Article 12 of the UNCRC states that Children have a right to say what they think should happen, when adults are making decisions that affect them, and to have their opinions taken into account.
This is the stuff about your rights and the law. It might seem a lot to take in, but this information is really important and you can refer back to it if you ever need it.
- Participation is a right – see ‘Article 12’ above.
- Participation is not a privilege, and it does not have to be earned – it values children and young people in their own right. Any adult that works with you is required to take seriously your wishes and feelings. Wakefield Council, who looks after you, will involve you meaningfully in individual decision making and planning.
- When you first go into care, your first review should take place within 28 days.
- The next review should be within the next 3 months.
- Then you should have a review every 6 months.
- You can request a review anytime if you feel changes need to be made to your care plan.
This is called delegated authority
1. It means your carers can be more involved in making day to day decisions with you that are about your care.
2. Your carers are given these powers to make decisions because it makes children in care feel like they are part of a 'normal' family and are not singled out for being in care. It should speed up the amount of time it takes to make a decision about your care.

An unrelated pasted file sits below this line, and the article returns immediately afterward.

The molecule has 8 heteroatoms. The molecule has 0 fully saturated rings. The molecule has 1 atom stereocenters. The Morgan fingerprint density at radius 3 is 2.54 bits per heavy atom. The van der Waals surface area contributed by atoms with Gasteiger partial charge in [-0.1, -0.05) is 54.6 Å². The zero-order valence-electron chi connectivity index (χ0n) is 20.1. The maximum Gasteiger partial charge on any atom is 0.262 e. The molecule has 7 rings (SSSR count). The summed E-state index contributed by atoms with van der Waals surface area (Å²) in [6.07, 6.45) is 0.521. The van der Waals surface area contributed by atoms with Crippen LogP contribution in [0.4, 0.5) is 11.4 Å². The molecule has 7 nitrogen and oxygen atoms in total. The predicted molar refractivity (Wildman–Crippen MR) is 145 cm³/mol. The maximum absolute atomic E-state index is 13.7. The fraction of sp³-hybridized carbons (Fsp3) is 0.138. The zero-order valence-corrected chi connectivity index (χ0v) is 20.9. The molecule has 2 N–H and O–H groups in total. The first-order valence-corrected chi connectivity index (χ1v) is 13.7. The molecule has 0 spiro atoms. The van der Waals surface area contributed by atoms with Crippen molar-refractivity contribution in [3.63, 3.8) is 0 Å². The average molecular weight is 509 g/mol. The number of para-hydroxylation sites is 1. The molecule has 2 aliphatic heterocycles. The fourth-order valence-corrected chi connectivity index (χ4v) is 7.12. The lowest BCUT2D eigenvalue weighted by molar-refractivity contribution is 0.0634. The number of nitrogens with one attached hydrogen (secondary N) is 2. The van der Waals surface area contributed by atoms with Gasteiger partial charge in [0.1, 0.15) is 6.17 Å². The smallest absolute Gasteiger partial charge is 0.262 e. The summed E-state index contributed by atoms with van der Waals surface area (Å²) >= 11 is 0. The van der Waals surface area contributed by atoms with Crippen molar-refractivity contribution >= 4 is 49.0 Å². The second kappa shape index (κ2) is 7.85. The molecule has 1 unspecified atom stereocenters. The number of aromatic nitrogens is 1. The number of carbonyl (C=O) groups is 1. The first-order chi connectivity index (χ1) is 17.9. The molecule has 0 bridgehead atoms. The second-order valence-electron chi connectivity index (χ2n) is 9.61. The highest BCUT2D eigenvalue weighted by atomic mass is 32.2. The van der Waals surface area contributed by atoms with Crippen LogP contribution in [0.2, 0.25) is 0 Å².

3. Your carers will be able to support decisions about you by saying 'yes' or 'no' to things such as sleep overs, school trips, haircuts-without waiting for a decision from the social worker.
4. As part of your Placement Plan your social worker will complete a checklist to agree who has delegated authority (the right to make decisions) for each area of your care (such as school, health, contact, hobbies, etc.). If you are unsure about who can/should make a decision about your care, you can always double check with your social worker.
5. Whoever has the authority to make decisions for you- it's important they involve you in those decisions too-that's part of the Councils promise to you while you're in care.
- You have the right to be looked after well and have all the usual support and help a child or young person living at home would usually get.
- You have the right to get involved in every decision that affects your life in care.
- You have the right to information and to see what is written about you. This information should be given to you in an open and honest way and in a way you can understand.
- You have the right to have contact with your family (including brothers and sisters) unless it is dangerous for you to do so.
- You have the right to follow your own religion and be supported to do so.
- You have the right to make private phone calls to your social worker and advocate.
- You have the right to have your race, culture and language respected and supported.
- You have the right to meet with your social worker without your carers and keyworker being there.